The archetypes are unveiled in anamnetical exploration of collective memory; that leads to revealing the structure collective unconsciousness. They are creations of common imagination. They have a heterogeneous and dialectical nature: archetypes are at the same time natural and cultural phenomena, expressed and perceived by everyone in very personal way, and on a common level by using collective media. An archetype is something which is to be perceived and recognized only by the presence of contents that are capable of conscious perception. So it is clear that archetype is dialectic in another way as well: it is something which has roots in an unconscious layer and something which creates the stratum generated from both the conscious experiences and unconscious feeling. Archetype is dialectic because it is something which should be consciously expressed in signs of a language and symbols of beliefs, and which could only affects the level of associations of subconscious and unnamed emotions.

Developing Jung’s Theory of Mind in the Light of Evolutionary Psychology

The Theory of Consciousness in the Context of Cognitive Functioning of Individuals with Learning Disability and Pygmy Chimpanzees

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Andrew Kuzmicki

Abstract

The goal of this paper is to investigate the nature of consciousness, but also to develop C.G. Jung’s “Theory of Mind” in the light of evolutionary psychology. I try to demonstrate here evidence supporting the hypothesis of “continuity” (direct relationship, similarity) between the cognitive conscious processes (for instance on a level of communication) of human beings and other primates – in this case the chimpanzees bonobo – but also trying to support the general applicability of the theory of the self in psychological studies.

Nowadays the subject of consciousness still requires new studies and research to let us find out its immanent nature. This paper refers to the theory of consciousness in the context of analysis of cognitive functioning of the individuals with learning disability and cognitive functioning of the apes – pygmy chimpanzees.

Jung once said: “The nature of consciousness is a riddle whose solution I don’t know.” In this paper we are going to follow this riddle supporting Jung’s work and developing our insight into this still not fully understood area.

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Zbigniew Bitka

Abstract

Discourse on textual-psychoidal duality in Władysław Lech Terlecki’s novel Cierń i laur (Thorn and Laurel). The topic of the novel Cierń i laur (Thorn and Laurel) by Władysław Lech Terlecki (1933–1999) is the fate of Master – a nameless author of historical novels whose real model might be Józef Ignacy Kraszewski (1812–1887) – a nineteenth century author of historical and domestic fiction, well known in Europe of that time. His last romance coincides with his another novel written simultaneously – two fictional perspectives penetrate and illuminate each other. The play of mirror reflections, elements of chest-like composition and duality of inter-textual perspective find explanation in interpretative horizon inspired by concepts of Carl Gustav Jung. The analysis reveals possible references to mythology, Biblical stories and demonology “hidden” in the text, which may suggest archetypal background of Kraszewski’s story. In the case of Master it is “all-powerful femininity that inhibits the process of individuation” – the interpretation emphasizes chtonic motif of the archetype of the Great “Devouring” Mother which organizes the essential aspect of psychological problems of the fictional world in Cierń i laur (Thorn and Laurel).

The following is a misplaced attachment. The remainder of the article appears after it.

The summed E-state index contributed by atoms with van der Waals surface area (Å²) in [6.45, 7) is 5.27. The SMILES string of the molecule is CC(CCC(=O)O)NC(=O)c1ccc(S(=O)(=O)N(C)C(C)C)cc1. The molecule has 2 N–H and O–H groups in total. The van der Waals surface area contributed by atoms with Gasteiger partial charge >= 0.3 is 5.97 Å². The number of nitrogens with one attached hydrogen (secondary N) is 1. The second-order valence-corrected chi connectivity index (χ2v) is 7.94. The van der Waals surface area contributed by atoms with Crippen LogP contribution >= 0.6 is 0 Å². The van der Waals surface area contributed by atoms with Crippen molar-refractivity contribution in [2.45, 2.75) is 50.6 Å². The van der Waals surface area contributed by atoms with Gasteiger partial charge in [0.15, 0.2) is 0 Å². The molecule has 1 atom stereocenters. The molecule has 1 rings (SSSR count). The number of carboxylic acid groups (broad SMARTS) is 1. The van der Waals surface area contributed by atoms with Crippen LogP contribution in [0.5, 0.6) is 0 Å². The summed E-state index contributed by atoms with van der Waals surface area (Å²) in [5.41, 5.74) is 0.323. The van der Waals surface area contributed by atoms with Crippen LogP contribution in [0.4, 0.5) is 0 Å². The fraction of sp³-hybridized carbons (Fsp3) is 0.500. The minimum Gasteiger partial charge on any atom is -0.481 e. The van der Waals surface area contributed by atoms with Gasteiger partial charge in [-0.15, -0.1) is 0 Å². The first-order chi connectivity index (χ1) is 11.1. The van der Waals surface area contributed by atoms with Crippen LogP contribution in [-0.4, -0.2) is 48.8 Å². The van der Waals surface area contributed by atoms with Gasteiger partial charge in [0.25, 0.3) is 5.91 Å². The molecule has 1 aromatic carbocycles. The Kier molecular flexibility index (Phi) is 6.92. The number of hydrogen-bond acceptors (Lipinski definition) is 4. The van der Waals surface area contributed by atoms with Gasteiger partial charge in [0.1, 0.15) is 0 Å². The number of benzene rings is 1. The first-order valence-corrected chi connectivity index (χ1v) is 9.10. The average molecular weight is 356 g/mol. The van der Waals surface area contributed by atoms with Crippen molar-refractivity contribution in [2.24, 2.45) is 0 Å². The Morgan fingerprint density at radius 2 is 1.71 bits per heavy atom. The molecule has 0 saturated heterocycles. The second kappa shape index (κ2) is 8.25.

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Christian Roesler

Abstract

In the early 1990s the first meta-analyses of empirical studies investigating the effectiveness of psychotherapy were published. Following this several researchers claimed that there were no studies investigating the effectiveness of Jungian psychotherapy and therefore it should be excluded from the field of psychotherapy. This moved several Jungian training institutes to design the first empirical studies in the field of Jungian psychotherapy, namely Zurich, Berlin and San Francisco. Now several of these studies have produced results and the following paper will give an overview of these. The paper will give us not only the overview of Jungian empirical studies and will summarize the results of the research, but also will give us an insight onto so detailed dimensions or outcomes of the therapy as a satisfaction of the patients with the Jungian psychotherapy, a level of reduction in symptoms and if the effects of psychotherapy were long-lasting.

How Can We Objectify a Study on Analytical Psychology?

The Sense of Applying Statistical Methods in Qualitative Research

Series:

Jolanta Kowal

Abstract

The methodology of classic statistics can be successfully applied to qualitative research, which creates a basis for posing hypotheses, questionnaire formulation or for the preparation of a projection (forecasting) method.

The aim of the qualitative research lies very often in the preparation of a questionnaire, which is designed as a tool for further wide- ranging research (Kowal, 2012). Chosen respondents are asked to give answers to posed questions. Respondents are supposed to answer verbally (this procedure can be recorded on a tape), in written form on a piece of paper or on a computer. They may draw a picture or choose an illustration symbolizing certain content.

This method allows us to carry out qualitative socio-economical research among consumers or sellers, as they are connected to market segmentation.